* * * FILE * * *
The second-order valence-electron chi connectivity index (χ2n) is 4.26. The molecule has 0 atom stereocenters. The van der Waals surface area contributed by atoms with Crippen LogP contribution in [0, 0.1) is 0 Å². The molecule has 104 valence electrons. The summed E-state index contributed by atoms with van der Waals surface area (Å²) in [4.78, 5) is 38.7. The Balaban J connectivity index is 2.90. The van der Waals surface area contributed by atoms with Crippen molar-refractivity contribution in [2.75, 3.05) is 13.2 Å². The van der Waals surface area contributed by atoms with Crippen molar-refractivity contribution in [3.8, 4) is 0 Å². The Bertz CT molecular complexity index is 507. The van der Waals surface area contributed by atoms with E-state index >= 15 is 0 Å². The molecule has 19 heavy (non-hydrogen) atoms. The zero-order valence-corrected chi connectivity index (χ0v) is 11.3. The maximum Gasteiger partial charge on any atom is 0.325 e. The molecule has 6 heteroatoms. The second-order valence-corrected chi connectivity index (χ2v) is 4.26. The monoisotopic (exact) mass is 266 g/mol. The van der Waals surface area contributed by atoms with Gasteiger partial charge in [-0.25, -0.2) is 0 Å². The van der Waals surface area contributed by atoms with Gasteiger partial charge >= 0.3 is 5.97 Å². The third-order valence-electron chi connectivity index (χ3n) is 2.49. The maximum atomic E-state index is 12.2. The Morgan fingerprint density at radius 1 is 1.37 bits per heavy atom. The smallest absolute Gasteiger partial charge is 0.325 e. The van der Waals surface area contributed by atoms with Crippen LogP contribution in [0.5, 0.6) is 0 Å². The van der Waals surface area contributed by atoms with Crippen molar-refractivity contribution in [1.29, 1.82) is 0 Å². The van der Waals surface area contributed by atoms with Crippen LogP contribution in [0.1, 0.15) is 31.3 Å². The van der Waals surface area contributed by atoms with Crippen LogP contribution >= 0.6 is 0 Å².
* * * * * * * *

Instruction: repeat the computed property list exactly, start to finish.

The second-order valence-electron chi connectivity index (χ2n) is 4.26. The molecule has 0 atom stereocenters. The van der Waals surface area contributed by atoms with Crippen LogP contribution in [0, 0.1) is 0 Å². The molecule has 104 valence electrons. The summed E-state index contributed by atoms with van der Waals surface area (Å²) in [4.78, 5) is 38.7. The Balaban J connectivity index is 2.90. The van der Waals surface area contributed by atoms with Crippen molar-refractivity contribution in [2.75, 3.05) is 13.2 Å². The van der Waals surface area contributed by atoms with Crippen molar-refractivity contribution in [3.8, 4) is 0 Å². The Bertz CT molecular complexity index is 507. The van der Waals surface area contributed by atoms with E-state index >= 15 is 0 Å². The molecule has 19 heavy (non-hydrogen) atoms. The zero-order valence-corrected chi connectivity index (χ0v) is 11.3. The maximum Gasteiger partial charge on any atom is 0.325 e. The molecule has 6 heteroatoms. The second-order valence-corrected chi connectivity index (χ2v) is 4.26. The monoisotopic (exact) mass is 266 g/mol. The van der Waals surface area contributed by atoms with Gasteiger partial charge in [-0.25, -0.2) is 0 Å². The van der Waals surface area contributed by atoms with Gasteiger partial charge >= 0.3 is 5.97 Å². The third-order valence-electron chi connectivity index (χ3n) is 2.49. The maximum atomic E-state index is 12.2. The Morgan fingerprint density at radius 1 is 1.37 bits per heavy atom. The smallest absolute Gasteiger partial charge is 0.325 e. The van der Waals surface area contributed by atoms with Crippen LogP contribution in [0.5, 0.6) is 0 Å². The van der Waals surface area contributed by atoms with Crippen molar-refractivity contribution in [1.29, 1.82) is 0 Å². The van der Waals surface area contributed by atoms with Crippen LogP contribution in [0.1, 0.15) is 31.3 Å². The van der Waals surface area contributed by atoms with Crippen LogP contribution >= 0.6 is 0 Å².